The untitled project will be a co-op, free-to-play game. Few details were revealed, but the action title, which will be developed using Epic’s Unreal Engine, is set “in a distant future, about overcoming seemingly impossible odds by working together,” according to Söderlund. The post included three concept art images and a terrain test clip.
This idea for the game is in line with Embark’s mission, as he explained in the post.
“… In a shorter time than I would have expected, the early team here settled around an idea for our first proper game — an idea that we were immediately excited about, that resonates with our mission, and that we have now begun prototyping,” Söderlund wrote.
Söderlund left his role as EA’s chief design officer in August after working with the company for 12 years to form Embark Studios. Embark is a relatively small team made up of people who previously worked at large studios. Part of the challenge for the new studio is learning how to work differently, more efficiently, without the benefit of a large studio’s support and resources, Söderlund explained.
You can see the terrain test for yourself below, which used real-world scanned data. The clip was created by only three developers in three weeks, according to Söderlund.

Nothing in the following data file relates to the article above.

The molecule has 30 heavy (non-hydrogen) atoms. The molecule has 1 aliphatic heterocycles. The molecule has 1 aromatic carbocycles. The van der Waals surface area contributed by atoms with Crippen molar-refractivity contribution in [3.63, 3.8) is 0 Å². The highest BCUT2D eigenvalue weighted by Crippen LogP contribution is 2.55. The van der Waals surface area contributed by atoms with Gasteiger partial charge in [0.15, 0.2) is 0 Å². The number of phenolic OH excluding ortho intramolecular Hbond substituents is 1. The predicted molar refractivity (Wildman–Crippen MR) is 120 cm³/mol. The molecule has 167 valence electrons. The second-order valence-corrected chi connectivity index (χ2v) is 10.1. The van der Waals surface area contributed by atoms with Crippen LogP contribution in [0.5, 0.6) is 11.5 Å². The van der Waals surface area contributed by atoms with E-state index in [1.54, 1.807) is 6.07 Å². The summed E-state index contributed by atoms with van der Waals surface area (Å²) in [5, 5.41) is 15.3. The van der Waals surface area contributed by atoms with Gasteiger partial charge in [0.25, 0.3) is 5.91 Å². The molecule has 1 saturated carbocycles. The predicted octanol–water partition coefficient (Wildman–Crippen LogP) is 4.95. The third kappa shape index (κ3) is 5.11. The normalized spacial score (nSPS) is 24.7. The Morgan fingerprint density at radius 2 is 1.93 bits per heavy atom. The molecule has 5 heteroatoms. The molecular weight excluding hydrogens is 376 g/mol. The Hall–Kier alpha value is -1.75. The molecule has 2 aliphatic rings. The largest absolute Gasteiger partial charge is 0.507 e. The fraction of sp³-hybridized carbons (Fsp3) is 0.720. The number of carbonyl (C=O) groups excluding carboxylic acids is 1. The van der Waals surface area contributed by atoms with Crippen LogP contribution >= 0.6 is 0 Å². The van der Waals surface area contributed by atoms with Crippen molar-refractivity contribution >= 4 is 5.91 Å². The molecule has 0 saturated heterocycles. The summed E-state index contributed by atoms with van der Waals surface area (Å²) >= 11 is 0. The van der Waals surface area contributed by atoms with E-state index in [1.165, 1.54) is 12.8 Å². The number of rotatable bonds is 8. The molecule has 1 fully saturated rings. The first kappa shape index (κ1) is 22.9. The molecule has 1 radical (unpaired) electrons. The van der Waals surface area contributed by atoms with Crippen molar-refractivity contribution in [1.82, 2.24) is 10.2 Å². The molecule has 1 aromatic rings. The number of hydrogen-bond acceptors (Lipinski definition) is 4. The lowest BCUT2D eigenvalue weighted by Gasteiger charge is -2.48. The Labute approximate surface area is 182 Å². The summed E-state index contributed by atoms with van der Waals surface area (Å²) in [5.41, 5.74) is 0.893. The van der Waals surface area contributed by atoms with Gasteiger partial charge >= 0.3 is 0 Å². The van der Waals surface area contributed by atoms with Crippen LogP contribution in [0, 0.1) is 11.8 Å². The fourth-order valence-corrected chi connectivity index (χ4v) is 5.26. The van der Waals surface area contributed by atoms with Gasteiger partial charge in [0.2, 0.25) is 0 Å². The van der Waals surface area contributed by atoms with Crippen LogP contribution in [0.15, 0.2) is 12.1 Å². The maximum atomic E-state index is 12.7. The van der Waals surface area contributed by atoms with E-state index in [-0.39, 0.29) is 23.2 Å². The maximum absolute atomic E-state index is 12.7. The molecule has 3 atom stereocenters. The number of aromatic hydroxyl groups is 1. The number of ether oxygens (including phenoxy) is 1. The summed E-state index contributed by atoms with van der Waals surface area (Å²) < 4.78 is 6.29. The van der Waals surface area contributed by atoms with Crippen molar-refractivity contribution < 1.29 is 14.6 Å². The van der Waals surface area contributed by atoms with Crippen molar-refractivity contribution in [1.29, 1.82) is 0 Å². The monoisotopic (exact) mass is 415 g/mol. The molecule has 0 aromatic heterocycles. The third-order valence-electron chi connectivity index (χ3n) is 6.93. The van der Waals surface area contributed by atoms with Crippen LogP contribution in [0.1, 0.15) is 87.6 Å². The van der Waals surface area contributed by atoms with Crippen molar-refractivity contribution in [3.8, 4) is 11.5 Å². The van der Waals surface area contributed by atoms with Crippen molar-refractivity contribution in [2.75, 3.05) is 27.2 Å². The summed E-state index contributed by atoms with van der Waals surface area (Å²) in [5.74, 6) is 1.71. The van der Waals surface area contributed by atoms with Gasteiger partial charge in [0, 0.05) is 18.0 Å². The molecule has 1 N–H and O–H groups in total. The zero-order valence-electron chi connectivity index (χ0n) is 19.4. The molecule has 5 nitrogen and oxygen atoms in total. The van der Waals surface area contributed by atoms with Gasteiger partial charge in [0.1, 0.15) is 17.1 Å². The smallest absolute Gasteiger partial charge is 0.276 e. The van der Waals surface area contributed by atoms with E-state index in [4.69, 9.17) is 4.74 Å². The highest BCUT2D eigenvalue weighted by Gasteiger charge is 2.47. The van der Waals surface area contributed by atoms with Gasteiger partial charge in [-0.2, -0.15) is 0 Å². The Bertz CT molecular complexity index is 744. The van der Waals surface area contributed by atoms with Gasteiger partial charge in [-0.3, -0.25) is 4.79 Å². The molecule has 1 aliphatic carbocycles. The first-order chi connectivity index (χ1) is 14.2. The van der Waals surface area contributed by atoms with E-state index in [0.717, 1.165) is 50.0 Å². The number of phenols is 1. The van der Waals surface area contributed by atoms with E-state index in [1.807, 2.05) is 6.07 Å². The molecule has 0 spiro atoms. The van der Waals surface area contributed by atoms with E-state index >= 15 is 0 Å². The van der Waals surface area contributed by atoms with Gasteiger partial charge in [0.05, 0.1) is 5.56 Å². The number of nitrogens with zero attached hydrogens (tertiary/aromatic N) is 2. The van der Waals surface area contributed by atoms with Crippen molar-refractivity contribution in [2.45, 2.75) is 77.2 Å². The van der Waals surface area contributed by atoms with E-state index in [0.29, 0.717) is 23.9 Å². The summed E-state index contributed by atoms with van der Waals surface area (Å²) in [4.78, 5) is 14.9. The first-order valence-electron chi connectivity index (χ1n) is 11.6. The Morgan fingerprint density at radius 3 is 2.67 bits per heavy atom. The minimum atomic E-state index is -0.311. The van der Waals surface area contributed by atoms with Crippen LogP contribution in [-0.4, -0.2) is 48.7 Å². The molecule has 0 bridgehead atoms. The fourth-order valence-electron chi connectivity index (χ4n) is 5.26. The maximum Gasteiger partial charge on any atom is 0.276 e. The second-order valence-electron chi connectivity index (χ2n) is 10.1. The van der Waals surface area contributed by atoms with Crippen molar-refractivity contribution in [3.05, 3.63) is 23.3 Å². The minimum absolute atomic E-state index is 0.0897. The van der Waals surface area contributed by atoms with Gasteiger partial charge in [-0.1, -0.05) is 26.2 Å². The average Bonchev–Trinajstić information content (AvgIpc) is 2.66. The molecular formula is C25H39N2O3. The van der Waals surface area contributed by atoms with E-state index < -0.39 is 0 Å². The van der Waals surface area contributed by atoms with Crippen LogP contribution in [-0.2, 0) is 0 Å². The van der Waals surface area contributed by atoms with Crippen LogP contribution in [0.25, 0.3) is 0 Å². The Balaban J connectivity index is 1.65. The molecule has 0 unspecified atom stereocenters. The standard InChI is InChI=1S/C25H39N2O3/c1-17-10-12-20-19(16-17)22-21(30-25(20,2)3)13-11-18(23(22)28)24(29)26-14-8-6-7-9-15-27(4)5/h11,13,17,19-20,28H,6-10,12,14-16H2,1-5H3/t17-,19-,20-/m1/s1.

In addition to the tease of Embark’s first potential game, Söderlund wrote about a larger goal the studio has to open up game development to more people. He wrote that people that aren’t professional game developers are limited in their ability to create their own games, and Embark wants to blur the distinction between playing games and making games.
“Just like anyone today can produce their own videos, write their own blogs, or make their own music, we imagine a world where everyone is able to create and share meaningful interactive experiences,” Söderlund wrote in the post. “Our belief is that the more people that are empowered to create, the better, more interesting and more diverse games will become.”
While he didn’t go into specifics about how Embark will achieve this goal, but did mention the use of “games and tools that empower anyone to create.” Söderlund further noted that it’s a goal that can’t happen overnight.
“This is a big vision, and we’re realistic about the challenge. It will take time and effort to get there. And for a small studio like ours, the right way to tackle this won’t be to hide away for years, trying to develop something big and complex that may or may not succeed,” Söderlund wrote. “Instead, we’re focused on getting something out there quite fast that we can build upon — a really fun game that, if popular, can expand with design and functionality that take us closer to our long-term vision.”